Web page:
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The Bible Uncensored

Lauren Hunter

Build a Simple Foundation
Consider what the key truth is that children of any age need to learn from any Bible story. Keefer asserts, "I wonder if a better question to ask-rather than 'What stories are age-appropriate?'-might be 'What truth does God want these children to discover from his Word?'"

For many, removing unnecessary and overly complicated details from stories is one tried-and-true way to get the story to the child's level. Greg Baird is the founder of Kidmin360 (kidmin360.com), an organization that provides equipping and leadership development for children's ministers. He says his trusted approach to tough biblical topics is to share the truth-without sharing all the facts.

"Keep to the truth and the essential message of the passage, but be careful not to raise disturbing and distracting elements of the story," advises Baird. "For example, we can say that Rahab was a woman who didn't obey God rather than that she was a prostitute. As kids get older, we share more details. In fact, later on those details sometimes lead to more relevant, life-impacting discussions."

Children's minister George adds that teaching young children is an organic process, meaning she inserts story details to kids' learning as they're appropriate to the kids' age and development. "If I'm going to teach my child to swim, I'm not going to throw him into the deep end and hope he 'gets it.' I'm going to introduce him to water in an age-appropriate and organic manner. This way, children learn in non-threatening and easy ways. And that's your goal for teaching children the Bible. By the time they get to the more difficult details and stories, there's not trauma."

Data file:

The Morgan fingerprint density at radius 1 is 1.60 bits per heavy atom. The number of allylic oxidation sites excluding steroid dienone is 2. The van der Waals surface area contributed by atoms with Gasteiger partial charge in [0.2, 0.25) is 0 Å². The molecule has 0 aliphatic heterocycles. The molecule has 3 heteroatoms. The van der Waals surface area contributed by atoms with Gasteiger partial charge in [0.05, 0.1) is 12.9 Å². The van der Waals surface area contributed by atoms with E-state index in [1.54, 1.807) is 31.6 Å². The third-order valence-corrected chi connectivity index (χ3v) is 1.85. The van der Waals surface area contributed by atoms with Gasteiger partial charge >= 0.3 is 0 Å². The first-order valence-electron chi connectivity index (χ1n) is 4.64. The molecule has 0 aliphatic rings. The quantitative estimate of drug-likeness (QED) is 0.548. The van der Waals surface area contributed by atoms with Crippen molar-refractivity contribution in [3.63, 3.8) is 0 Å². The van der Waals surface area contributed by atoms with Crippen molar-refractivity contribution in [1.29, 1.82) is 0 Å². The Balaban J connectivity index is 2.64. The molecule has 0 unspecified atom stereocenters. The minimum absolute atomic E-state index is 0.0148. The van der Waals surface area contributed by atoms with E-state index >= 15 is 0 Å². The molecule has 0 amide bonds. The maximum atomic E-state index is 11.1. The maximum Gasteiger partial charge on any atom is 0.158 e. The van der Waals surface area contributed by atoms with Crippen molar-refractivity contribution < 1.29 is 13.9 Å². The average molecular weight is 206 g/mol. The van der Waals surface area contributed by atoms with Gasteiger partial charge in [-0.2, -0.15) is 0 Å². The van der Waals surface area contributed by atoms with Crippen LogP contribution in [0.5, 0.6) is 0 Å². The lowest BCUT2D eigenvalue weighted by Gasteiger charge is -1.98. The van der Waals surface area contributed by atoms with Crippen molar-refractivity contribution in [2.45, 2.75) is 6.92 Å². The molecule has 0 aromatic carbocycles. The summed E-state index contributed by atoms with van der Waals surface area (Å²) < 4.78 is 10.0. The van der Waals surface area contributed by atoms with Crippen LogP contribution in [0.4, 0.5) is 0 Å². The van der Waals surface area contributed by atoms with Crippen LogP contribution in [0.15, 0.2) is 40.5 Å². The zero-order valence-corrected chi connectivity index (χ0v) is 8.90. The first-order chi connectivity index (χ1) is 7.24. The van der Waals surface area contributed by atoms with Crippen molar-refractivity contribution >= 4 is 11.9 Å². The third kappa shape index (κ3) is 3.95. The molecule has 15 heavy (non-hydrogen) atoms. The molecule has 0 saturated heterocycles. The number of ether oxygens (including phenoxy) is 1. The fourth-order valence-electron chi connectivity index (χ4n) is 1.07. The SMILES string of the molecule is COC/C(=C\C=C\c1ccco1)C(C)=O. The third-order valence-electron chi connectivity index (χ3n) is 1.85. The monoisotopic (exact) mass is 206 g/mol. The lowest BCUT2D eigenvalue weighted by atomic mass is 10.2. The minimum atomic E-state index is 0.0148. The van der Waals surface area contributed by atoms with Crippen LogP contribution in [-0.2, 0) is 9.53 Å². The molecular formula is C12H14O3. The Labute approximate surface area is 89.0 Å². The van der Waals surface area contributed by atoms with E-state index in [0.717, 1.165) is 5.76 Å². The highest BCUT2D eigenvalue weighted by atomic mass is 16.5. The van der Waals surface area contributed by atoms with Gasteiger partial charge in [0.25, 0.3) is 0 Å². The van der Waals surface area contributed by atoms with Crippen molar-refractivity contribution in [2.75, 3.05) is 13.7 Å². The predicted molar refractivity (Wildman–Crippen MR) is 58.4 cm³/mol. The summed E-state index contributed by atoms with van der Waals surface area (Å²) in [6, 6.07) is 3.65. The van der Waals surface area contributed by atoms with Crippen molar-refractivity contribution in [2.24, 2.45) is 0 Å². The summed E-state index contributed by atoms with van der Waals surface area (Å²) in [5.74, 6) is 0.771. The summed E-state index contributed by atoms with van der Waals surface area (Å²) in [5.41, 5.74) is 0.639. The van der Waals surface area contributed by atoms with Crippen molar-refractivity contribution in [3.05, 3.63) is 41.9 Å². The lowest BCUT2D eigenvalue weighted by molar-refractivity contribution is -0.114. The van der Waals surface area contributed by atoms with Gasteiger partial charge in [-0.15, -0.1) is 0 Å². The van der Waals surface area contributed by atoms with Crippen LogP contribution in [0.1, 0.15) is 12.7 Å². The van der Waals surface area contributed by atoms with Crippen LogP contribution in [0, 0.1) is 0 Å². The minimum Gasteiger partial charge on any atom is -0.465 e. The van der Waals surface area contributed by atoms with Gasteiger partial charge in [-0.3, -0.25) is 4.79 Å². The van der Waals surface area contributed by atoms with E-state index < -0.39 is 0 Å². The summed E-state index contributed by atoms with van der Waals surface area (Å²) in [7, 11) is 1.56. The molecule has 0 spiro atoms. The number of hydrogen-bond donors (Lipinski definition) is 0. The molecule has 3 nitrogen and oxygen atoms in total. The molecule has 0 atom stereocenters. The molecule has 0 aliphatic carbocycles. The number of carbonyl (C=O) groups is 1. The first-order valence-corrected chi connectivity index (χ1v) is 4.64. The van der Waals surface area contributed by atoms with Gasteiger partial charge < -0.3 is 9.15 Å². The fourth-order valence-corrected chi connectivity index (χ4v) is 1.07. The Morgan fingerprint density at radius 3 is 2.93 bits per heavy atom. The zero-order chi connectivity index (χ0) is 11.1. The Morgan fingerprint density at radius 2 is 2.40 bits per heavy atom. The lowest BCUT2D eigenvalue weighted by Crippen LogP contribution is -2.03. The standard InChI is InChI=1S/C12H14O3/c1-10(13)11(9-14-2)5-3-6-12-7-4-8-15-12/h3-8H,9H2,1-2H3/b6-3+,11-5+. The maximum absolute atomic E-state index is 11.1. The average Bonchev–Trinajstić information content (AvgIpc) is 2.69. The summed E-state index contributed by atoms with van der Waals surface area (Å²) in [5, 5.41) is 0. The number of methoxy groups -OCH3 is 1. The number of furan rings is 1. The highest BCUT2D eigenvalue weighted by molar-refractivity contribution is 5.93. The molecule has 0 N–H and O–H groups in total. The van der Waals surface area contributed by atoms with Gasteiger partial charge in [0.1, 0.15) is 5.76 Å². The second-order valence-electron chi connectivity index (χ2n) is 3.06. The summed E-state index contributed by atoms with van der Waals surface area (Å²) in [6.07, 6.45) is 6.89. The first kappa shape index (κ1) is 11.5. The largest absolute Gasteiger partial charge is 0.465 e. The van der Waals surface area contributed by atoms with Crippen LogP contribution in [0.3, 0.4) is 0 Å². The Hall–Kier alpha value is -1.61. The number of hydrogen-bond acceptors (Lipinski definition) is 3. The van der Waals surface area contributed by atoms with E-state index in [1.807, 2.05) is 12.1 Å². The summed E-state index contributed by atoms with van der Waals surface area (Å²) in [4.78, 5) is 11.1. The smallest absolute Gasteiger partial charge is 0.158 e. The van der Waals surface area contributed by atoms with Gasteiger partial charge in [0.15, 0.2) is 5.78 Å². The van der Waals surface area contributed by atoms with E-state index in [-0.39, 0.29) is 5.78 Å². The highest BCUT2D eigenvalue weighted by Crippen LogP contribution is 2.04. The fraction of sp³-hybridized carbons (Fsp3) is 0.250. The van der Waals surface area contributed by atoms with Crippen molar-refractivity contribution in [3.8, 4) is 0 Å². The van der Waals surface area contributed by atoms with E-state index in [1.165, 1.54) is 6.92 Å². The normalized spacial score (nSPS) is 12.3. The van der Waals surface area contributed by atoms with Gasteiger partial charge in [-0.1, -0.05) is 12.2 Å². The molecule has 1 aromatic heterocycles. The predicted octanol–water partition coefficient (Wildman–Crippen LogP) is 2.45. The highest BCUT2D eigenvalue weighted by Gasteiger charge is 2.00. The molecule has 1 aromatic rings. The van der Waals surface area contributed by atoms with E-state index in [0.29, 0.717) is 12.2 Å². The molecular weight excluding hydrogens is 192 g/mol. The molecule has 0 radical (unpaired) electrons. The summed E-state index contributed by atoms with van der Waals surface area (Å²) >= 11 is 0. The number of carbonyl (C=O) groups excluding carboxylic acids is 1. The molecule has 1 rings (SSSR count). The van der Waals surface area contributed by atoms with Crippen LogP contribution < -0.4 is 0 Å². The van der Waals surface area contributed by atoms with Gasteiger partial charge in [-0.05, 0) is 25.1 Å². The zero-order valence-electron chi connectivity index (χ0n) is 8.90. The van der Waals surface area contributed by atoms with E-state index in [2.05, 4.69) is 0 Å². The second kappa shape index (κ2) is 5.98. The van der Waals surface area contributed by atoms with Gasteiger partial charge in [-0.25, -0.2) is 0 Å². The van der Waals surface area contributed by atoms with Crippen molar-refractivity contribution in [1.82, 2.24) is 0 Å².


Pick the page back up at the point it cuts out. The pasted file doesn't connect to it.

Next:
Don't Turn Truth Into a Fairy Tale
While simplifying biblical accounts to make them appropriate and palatable to children is beneficial, experts agree that there's a risk of over-sanitizing the stories: The stories risk being stripped of their inherent meaning and value.

"Children's ministers need to be willing to push the envelope a little," says Brolsma. "Many times it feels like we've watered down these stories so they're the equivalent of fairy tales in an effort to not frighten or offend. No wonder so many young adults who grew up in the church don't believe the Bible is true. We need to be willing to help children experience God's Word, to let the emotion and power of God's Word take root in a child's heart. That's life-changing. Again, I'm not talking about showing The Passion of the Christ to a class of fourth graders, but it's okay to talk about how painful it was for Jesus to die."

Providing kids with just enough detail to identify and relate to the people or situations involved in the events is extremely valuable. Ask: What traits or themes do you want to teach? How do you want your children to relate their personal experience to God's Word? And, advise our experts, don't be lulled into sticking to the tried-and-true stories kids have heard hundreds of times.

"Why have we limited the awesomeness of God's Word to a select number of 'safe' stories?" challenges Brolsma. "Recently we talked to VBS leaders about our upcoming Babylon VBS, which has the subtitle, 'Daniel's Courage in Captivity.' I was astounded that a negative comment was, 'How are you going to make the story of Daniel in the lion's den last for five days of VBS?' Daniel did so much more than face lions! If we could look at things through the filter of 'what truth does God want these children to discover from his Word?' I think we'd be shocked by the lesser-known Scriptures we could bring to life for kids."

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